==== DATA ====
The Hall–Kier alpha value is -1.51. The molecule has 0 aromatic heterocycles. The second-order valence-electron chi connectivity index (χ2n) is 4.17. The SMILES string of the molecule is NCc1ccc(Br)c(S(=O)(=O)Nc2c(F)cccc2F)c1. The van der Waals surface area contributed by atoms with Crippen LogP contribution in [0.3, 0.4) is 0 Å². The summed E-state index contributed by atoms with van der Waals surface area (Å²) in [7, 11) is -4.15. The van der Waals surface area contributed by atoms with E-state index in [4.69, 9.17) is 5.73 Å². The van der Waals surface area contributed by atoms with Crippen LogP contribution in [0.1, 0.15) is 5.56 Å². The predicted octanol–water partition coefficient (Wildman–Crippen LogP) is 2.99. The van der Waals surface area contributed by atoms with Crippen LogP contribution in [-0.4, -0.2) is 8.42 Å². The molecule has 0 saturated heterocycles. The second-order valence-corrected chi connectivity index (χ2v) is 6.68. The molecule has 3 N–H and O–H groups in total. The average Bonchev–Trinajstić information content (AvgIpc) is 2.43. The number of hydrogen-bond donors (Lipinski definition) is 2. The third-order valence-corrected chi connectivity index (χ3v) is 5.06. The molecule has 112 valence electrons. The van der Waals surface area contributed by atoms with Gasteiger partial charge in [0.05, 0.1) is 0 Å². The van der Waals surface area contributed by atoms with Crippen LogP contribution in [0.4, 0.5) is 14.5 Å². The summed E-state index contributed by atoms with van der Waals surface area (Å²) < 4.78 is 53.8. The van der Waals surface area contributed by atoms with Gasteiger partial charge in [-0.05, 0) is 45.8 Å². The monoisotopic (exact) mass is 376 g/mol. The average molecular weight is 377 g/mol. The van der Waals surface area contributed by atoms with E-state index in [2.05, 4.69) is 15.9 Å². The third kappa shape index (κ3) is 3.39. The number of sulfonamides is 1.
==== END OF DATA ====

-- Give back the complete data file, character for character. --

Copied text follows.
The Hall–Kier alpha value is -1.51. The molecule has 0 aromatic heterocycles. The second-order valence-electron chi connectivity index (χ2n) is 4.17. The SMILES string of the molecule is NCc1ccc(Br)c(S(=O)(=O)Nc2c(F)cccc2F)c1. The van der Waals surface area contributed by atoms with Crippen LogP contribution in [0.3, 0.4) is 0 Å². The summed E-state index contributed by atoms with van der Waals surface area (Å²) in [7, 11) is -4.15. The van der Waals surface area contributed by atoms with E-state index in [4.69, 9.17) is 5.73 Å². The van der Waals surface area contributed by atoms with Crippen LogP contribution in [0.1, 0.15) is 5.56 Å². The predicted octanol–water partition coefficient (Wildman–Crippen LogP) is 2.99. The van der Waals surface area contributed by atoms with Crippen LogP contribution in [-0.4, -0.2) is 8.42 Å². The molecule has 0 saturated heterocycles. The second-order valence-corrected chi connectivity index (χ2v) is 6.68. The molecule has 3 N–H and O–H groups in total. The average Bonchev–Trinajstić information content (AvgIpc) is 2.43. The number of hydrogen-bond donors (Lipinski definition) is 2. The third-order valence-corrected chi connectivity index (χ3v) is 5.06. The molecule has 112 valence electrons. The van der Waals surface area contributed by atoms with Gasteiger partial charge in [0.05, 0.1) is 0 Å². The van der Waals surface area contributed by atoms with Crippen LogP contribution in [0.4, 0.5) is 14.5 Å². The summed E-state index contributed by atoms with van der Waals surface area (Å²) < 4.78 is 53.8. The van der Waals surface area contributed by atoms with Gasteiger partial charge in [-0.05, 0) is 45.8 Å². The monoisotopic (exact) mass is 376 g/mol. The average molecular weight is 377 g/mol. The van der Waals surface area contributed by atoms with E-state index in [2.05, 4.69) is 15.9 Å². The third kappa shape index (κ3) is 3.39. The number of sulfonamides is 1.